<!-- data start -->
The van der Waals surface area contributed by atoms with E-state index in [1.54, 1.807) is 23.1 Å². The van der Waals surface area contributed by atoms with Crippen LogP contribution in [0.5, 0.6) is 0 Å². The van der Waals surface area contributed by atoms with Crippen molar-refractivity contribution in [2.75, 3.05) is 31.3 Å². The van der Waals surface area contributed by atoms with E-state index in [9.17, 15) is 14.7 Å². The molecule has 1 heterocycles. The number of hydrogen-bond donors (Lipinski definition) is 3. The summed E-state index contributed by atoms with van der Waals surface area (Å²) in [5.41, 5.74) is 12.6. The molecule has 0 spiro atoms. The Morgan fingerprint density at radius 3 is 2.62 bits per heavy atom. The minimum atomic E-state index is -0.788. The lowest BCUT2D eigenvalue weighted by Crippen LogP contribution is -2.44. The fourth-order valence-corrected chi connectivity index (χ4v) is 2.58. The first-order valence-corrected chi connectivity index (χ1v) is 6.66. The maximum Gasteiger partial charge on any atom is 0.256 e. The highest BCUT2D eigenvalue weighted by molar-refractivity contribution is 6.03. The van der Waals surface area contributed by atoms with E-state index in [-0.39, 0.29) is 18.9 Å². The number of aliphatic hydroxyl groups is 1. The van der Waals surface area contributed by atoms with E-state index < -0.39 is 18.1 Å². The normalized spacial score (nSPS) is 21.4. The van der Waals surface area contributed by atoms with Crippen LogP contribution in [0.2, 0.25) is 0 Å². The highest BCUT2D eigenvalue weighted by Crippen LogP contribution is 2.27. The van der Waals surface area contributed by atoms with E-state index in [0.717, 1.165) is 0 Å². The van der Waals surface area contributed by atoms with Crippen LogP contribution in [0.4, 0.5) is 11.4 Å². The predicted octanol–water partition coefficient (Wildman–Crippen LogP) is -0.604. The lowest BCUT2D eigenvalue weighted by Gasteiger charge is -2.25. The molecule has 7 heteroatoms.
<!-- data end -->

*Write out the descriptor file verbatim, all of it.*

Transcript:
The van der Waals surface area contributed by atoms with E-state index in [1.54, 1.807) is 23.1 Å². The van der Waals surface area contributed by atoms with Crippen LogP contribution in [0.5, 0.6) is 0 Å². The van der Waals surface area contributed by atoms with Crippen molar-refractivity contribution in [2.75, 3.05) is 31.3 Å². The van der Waals surface area contributed by atoms with E-state index in [9.17, 15) is 14.7 Å². The molecule has 1 heterocycles. The number of hydrogen-bond donors (Lipinski definition) is 3. The summed E-state index contributed by atoms with van der Waals surface area (Å²) in [5.41, 5.74) is 12.6. The molecule has 0 spiro atoms. The Morgan fingerprint density at radius 3 is 2.62 bits per heavy atom. The minimum atomic E-state index is -0.788. The lowest BCUT2D eigenvalue weighted by Crippen LogP contribution is -2.44. The fourth-order valence-corrected chi connectivity index (χ4v) is 2.58. The first-order valence-corrected chi connectivity index (χ1v) is 6.66. The maximum Gasteiger partial charge on any atom is 0.256 e. The highest BCUT2D eigenvalue weighted by molar-refractivity contribution is 6.03. The van der Waals surface area contributed by atoms with E-state index in [-0.39, 0.29) is 18.9 Å². The number of aliphatic hydroxyl groups is 1. The van der Waals surface area contributed by atoms with E-state index < -0.39 is 18.1 Å². The normalized spacial score (nSPS) is 21.4. The van der Waals surface area contributed by atoms with Crippen LogP contribution in [0.2, 0.25) is 0 Å². The highest BCUT2D eigenvalue weighted by Crippen LogP contribution is 2.27. The van der Waals surface area contributed by atoms with E-state index in [0.717, 1.165) is 0 Å². The van der Waals surface area contributed by atoms with Crippen LogP contribution in [0.4, 0.5) is 11.4 Å². The predicted octanol–water partition coefficient (Wildman–Crippen LogP) is -0.604. The lowest BCUT2D eigenvalue weighted by Gasteiger charge is -2.25. The molecule has 7 heteroatoms.